Friday, August 8, 2014

Young Adult Fiction: We Were Liars by E. Lockhart

We Were Liars is the first book I have ever read by E. Lockhart, who has also written four books about Ruby Oliver (The Boyfriend List, The Boy Book, The Treasure Map of Boys, and Real Live Boyfriends), and the National Book Award finalist The Disreputable History of Frankie-Landau-Banks. I picked up We Were Liars because of the cryptic description on the inside of the book jacket, and because of the idea of something tragic happening to a family that essentially lives in a bubble every summer on their own private island.

The Situation: Cadence Sinclair Eastman lives with her mom and their three dogs in Burlington, Vermont. But they spend every summer on Beechwood Island in Massachusetts. It is essentially the Sinclair's own private island, owned by Cady's grandfather. Each of the three daughter's have their own house, where they each bring their own families and Cady's cousins. There are the older set consisting of Cady, Johnny, and Mirren, all the same age and born very close together. And then there are the littles, Will, Taft, Bonnie, and Liberty. All of them are blonde, all of them are beautiful, and all of them are rich and stand to inherit a great chunk of money from their grandparents. It isn't until the summer that the older set turns eight years old that they begin to be called the Liars. That is the summer that Gat showed up on the island. Gat is the nephew of the Indian man that Johnny's mother has begun dating. He isn't blonde, and he isn't rich, but after that initial summer, Gat is welcomed back to the island along with the rest of the family. Harris and Tipper, Cady's grandparents, don't really approve of Gat, but he is allowed on the island anyway, and everything seems fine.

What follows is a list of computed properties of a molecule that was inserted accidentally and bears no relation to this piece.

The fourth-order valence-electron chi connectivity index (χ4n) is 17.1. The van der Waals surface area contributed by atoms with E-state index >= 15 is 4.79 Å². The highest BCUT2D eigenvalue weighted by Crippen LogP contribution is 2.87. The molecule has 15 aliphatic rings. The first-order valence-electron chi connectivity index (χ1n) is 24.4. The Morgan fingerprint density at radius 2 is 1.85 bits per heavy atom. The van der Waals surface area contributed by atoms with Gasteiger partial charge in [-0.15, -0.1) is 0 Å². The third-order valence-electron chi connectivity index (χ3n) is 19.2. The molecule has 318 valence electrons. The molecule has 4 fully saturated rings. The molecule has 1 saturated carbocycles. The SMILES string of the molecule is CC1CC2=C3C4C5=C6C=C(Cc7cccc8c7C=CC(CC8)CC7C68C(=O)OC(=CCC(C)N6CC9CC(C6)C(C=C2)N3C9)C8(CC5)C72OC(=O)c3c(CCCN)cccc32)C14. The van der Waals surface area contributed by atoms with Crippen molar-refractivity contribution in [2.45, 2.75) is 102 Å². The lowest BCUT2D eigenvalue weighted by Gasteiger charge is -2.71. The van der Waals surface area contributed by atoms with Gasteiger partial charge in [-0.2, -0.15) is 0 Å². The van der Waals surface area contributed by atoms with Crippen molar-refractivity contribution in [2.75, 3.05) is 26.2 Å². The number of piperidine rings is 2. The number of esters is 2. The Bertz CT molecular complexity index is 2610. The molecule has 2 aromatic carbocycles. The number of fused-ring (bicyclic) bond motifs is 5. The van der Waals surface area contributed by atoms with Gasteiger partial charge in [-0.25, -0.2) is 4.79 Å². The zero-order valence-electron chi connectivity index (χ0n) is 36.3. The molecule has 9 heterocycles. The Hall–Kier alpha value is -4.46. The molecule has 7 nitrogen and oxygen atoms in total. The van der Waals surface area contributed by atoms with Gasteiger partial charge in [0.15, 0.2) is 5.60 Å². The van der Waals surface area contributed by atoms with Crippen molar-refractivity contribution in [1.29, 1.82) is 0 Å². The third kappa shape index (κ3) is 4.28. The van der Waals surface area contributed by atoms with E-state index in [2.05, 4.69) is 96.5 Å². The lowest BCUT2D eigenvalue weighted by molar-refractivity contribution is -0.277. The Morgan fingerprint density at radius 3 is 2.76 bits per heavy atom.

The Problem: Something happened the summer the Liars turned 15. Something worse than the constant squabbling going on between Cady's mom and her sisters over the houses and their inheritance, with grandfather only fueling the fire, searching for who is the most loyal and loves him most. Something worse than Harris' subtle disapproval of Gat and his relationship with his eldest granddaughter. Cady has a terrible accident, but all she can remember is being found in the water, and sustaining a head injury. She has asked her mother many times over what happened, and her mother keeps telling her. Eventually, the doctor recommends that Cady try to remember on her own, as being reminded of the tragedy only to forget about it isn't helping. After skipping a summer, Cady returns to Beechwood, where a lot has changed. The main house where her grandfather still stays has been completely renovated, and one of her aunts has vacated the house she stayed in and has opted to stay with the grandfather, leaving one whole house for the Liars to occupy in their own. Because of her still fragile health and frequent debilitating migraines, Cady still stays with her mother, trying her best to piece together what really happened the summer the Liars were 15. Cady realizes that if the accident two years ago didn't kill her, and the migraines don't, then the truth just might.